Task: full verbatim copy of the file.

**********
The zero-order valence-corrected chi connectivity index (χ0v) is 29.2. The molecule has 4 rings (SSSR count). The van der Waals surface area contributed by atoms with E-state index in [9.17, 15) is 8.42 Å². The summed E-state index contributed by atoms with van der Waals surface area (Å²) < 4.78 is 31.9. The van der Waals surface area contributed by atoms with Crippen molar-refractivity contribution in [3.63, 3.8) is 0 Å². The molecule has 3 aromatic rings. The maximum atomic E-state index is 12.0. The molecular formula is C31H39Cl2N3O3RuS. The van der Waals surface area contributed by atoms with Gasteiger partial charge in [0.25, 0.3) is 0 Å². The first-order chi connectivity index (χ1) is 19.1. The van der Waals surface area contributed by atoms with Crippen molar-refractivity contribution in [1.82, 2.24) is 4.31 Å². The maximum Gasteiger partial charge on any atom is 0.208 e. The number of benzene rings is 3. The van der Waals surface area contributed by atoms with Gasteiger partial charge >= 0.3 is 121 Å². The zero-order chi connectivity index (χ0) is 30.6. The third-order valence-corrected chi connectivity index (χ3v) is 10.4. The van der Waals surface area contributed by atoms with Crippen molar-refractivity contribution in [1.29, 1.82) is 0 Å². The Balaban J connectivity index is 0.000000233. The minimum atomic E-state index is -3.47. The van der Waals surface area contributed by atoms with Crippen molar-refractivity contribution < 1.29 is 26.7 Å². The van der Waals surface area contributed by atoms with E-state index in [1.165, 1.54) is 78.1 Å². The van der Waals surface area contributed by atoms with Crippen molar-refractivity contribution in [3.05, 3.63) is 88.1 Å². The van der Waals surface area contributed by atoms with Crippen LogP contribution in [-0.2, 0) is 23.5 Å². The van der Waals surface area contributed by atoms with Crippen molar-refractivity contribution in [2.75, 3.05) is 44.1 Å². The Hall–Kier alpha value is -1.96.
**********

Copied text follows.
The zero-order valence-corrected chi connectivity index (χ0v) is 29.2. The molecule has 4 rings (SSSR count). The van der Waals surface area contributed by atoms with E-state index in [9.17, 15) is 8.42 Å². The summed E-state index contributed by atoms with van der Waals surface area (Å²) < 4.78 is 31.9. The van der Waals surface area contributed by atoms with Crippen molar-refractivity contribution in [3.63, 3.8) is 0 Å². The molecule has 3 aromatic rings. The maximum atomic E-state index is 12.0. The molecular formula is C31H39Cl2N3O3RuS. The van der Waals surface area contributed by atoms with Gasteiger partial charge in [0.25, 0.3) is 0 Å². The first-order chi connectivity index (χ1) is 19.1. The van der Waals surface area contributed by atoms with Crippen molar-refractivity contribution in [1.82, 2.24) is 4.31 Å². The maximum Gasteiger partial charge on any atom is 0.208 e. The number of benzene rings is 3. The van der Waals surface area contributed by atoms with Gasteiger partial charge >= 0.3 is 121 Å². The zero-order chi connectivity index (χ0) is 30.6. The third-order valence-corrected chi connectivity index (χ3v) is 10.4. The van der Waals surface area contributed by atoms with Crippen molar-refractivity contribution in [1.29, 1.82) is 0 Å². The Balaban J connectivity index is 0.000000233. The minimum atomic E-state index is -3.47. The van der Waals surface area contributed by atoms with Crippen molar-refractivity contribution < 1.29 is 26.7 Å². The van der Waals surface area contributed by atoms with E-state index in [1.165, 1.54) is 78.1 Å². The van der Waals surface area contributed by atoms with Crippen molar-refractivity contribution in [3.05, 3.63) is 88.1 Å². The van der Waals surface area contributed by atoms with Crippen LogP contribution in [-0.2, 0) is 23.5 Å². The van der Waals surface area contributed by atoms with Crippen molar-refractivity contribution in [2.75, 3.05) is 44.1 Å². The Hall–Kier alpha value is -1.96.